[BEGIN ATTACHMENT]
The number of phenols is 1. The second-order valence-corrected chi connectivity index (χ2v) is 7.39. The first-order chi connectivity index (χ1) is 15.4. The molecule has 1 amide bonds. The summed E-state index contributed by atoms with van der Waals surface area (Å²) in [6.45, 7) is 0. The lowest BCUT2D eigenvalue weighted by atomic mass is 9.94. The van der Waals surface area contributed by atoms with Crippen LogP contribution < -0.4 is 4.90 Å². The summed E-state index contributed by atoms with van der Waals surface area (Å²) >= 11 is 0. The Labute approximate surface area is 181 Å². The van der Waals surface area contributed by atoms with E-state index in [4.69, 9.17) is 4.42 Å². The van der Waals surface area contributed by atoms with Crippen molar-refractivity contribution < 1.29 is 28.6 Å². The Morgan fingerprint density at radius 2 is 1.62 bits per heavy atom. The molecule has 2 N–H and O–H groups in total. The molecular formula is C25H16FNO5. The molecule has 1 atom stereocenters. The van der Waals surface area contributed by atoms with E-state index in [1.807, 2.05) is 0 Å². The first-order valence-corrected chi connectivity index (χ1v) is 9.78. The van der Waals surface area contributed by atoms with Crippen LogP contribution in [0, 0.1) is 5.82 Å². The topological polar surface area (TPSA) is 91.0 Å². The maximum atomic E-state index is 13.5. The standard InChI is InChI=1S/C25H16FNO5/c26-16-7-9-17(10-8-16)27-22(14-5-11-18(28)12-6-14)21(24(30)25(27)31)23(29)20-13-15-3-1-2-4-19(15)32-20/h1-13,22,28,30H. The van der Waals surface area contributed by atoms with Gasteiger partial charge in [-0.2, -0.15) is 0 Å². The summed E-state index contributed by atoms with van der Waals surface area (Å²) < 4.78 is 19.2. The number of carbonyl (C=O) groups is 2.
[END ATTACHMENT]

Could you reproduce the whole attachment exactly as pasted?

The number of phenols is 1. The second-order valence-corrected chi connectivity index (χ2v) is 7.39. The first-order chi connectivity index (χ1) is 15.4. The molecule has 1 amide bonds. The summed E-state index contributed by atoms with van der Waals surface area (Å²) in [6.45, 7) is 0. The lowest BCUT2D eigenvalue weighted by atomic mass is 9.94. The van der Waals surface area contributed by atoms with Crippen LogP contribution < -0.4 is 4.90 Å². The summed E-state index contributed by atoms with van der Waals surface area (Å²) >= 11 is 0. The Labute approximate surface area is 181 Å². The van der Waals surface area contributed by atoms with E-state index in [4.69, 9.17) is 4.42 Å². The van der Waals surface area contributed by atoms with Crippen molar-refractivity contribution < 1.29 is 28.6 Å². The Morgan fingerprint density at radius 2 is 1.62 bits per heavy atom. The molecule has 2 N–H and O–H groups in total. The molecular formula is C25H16FNO5. The molecule has 1 atom stereocenters. The van der Waals surface area contributed by atoms with E-state index in [1.807, 2.05) is 0 Å². The first-order valence-corrected chi connectivity index (χ1v) is 9.78. The van der Waals surface area contributed by atoms with Crippen LogP contribution in [0, 0.1) is 5.82 Å². The topological polar surface area (TPSA) is 91.0 Å². The maximum atomic E-state index is 13.5. The standard InChI is InChI=1S/C25H16FNO5/c26-16-7-9-17(10-8-16)27-22(14-5-11-18(28)12-6-14)21(24(30)25(27)31)23(29)20-13-15-3-1-2-4-19(15)32-20/h1-13,22,28,30H. The van der Waals surface area contributed by atoms with Gasteiger partial charge in [-0.2, -0.15) is 0 Å². The summed E-state index contributed by atoms with van der Waals surface area (Å²) < 4.78 is 19.2. The number of carbonyl (C=O) groups is 2.